170 : Amusing the children?
As more Britons became literate following 1870s legislation that required everyone to have some years at school, there were publications aimed at the youth market. Magazines were passed on, on loan, as reduced-price tatty copies, and within families. Both Christian and commercially-minded publishers met the demand, as did numerous authors (some with several pseudonyms). They used ancient stories, adapting them to modern times, settling on war, cowboys-and-Indians, crime, and school life. Harry Potter stories are very much in this tradition.
What needs investigation is the presence of what might be called ‘ethnic’ characters. The Greyfriars School tales in the Magnet include the Nawob of Bhanipur, Hurree Jamset Ram Singh, a member of the Famous Five. Singh was not the first ‘ethnic’ character to be treated as an equal. Ching-Ching appeared in the Boys’ Standard in the 1880s, so popular was this Chinese detective that Ching-Ching’s Own appeared in 1888.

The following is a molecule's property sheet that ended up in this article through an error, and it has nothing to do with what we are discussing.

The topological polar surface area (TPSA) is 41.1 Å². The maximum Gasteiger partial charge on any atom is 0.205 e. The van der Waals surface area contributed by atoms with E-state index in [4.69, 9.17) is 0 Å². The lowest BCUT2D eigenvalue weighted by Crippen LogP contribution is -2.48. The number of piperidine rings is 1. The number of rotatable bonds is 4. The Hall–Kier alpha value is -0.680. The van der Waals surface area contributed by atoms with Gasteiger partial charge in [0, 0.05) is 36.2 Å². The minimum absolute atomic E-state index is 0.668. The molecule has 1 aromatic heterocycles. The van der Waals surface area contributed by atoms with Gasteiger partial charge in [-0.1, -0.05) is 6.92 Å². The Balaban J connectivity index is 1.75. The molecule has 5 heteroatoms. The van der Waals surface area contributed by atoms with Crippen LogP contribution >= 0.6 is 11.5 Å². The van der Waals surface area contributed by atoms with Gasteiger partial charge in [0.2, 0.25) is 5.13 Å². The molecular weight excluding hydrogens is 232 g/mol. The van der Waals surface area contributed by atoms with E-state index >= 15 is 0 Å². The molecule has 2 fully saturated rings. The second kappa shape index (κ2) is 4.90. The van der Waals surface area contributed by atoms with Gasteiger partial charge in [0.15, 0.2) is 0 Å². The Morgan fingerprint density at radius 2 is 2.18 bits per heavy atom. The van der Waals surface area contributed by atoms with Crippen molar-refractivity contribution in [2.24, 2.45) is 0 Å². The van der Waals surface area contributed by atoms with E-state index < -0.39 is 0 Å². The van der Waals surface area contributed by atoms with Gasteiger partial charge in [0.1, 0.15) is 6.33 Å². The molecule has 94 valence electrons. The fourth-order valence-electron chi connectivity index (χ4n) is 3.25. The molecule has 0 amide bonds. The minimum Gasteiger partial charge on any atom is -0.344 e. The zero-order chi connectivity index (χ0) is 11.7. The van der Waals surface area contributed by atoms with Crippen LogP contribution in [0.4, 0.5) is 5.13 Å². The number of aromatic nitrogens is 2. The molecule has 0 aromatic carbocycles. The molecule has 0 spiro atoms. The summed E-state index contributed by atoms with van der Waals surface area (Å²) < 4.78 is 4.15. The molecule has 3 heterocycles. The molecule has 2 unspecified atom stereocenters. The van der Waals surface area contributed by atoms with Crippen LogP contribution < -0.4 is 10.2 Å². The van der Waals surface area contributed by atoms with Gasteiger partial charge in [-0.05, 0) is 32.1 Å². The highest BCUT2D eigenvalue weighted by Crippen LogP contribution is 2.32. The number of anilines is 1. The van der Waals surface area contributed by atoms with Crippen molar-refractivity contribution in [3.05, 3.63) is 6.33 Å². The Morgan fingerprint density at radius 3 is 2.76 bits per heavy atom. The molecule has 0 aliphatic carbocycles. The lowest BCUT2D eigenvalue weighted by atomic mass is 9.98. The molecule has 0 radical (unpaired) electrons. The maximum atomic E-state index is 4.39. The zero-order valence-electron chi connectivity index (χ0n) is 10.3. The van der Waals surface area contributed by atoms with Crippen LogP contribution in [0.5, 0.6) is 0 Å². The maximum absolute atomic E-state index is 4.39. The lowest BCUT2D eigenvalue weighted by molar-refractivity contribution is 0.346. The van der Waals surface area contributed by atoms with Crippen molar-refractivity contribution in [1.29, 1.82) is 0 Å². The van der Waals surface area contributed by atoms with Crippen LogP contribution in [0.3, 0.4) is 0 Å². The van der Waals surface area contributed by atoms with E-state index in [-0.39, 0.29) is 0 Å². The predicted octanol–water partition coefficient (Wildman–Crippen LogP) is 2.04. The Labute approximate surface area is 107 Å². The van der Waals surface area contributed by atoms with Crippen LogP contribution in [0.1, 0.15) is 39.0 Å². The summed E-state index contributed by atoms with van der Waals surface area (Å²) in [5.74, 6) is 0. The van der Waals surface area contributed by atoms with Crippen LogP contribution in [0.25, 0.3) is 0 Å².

The Religious Tract Society started the Boy’s Own Paper in 1879. By 1893 publisher Alfred Harmsworth (Lord Northcliffe from 1903) was claiming his Comic Cuts was read by 2,500,000 people every week. The Marvel had the adventures of Jack, Sam and Pete (a Negro ventriloquist), which started a movement for stories of boy trios ‘in which a comic and faithful negro, Chinese or Eskimo was considered indispensable’. In the 1910s the Boys’ Friend had Dan, Bob and Darkey.
The adventures took the lads all over the world, and in wars and rebellions. The French and Germans were seen as treacherous. New inventions threatened Britain – balloons, death-rays, toxic fog, artillery that destroyed cathedrals and parliament – and invasion (which also appeared in adult fiction).
The school-boy adventures were, as George Orwell was to suggest, encouraging snobbishness and cheap patriotism. He noted the absence of sex and the habitual poking of fun at foreigners. Charles Hamilton (who used pen names including Frank Richards) had written for Magnet and Gem for thirty years, responded by telling Orwell that foreigners were funny – they lacked the British sense of humour.
What impact did these ‘ethnic’ characters have on the youth of Britain, decade after decade?
See page 044 of this site.
E. S. Turner, Boys will be Boys (London: Michael Joseph, 1948) was republished by Penguin in 1976 and used copies are available for less than £4 including postage.
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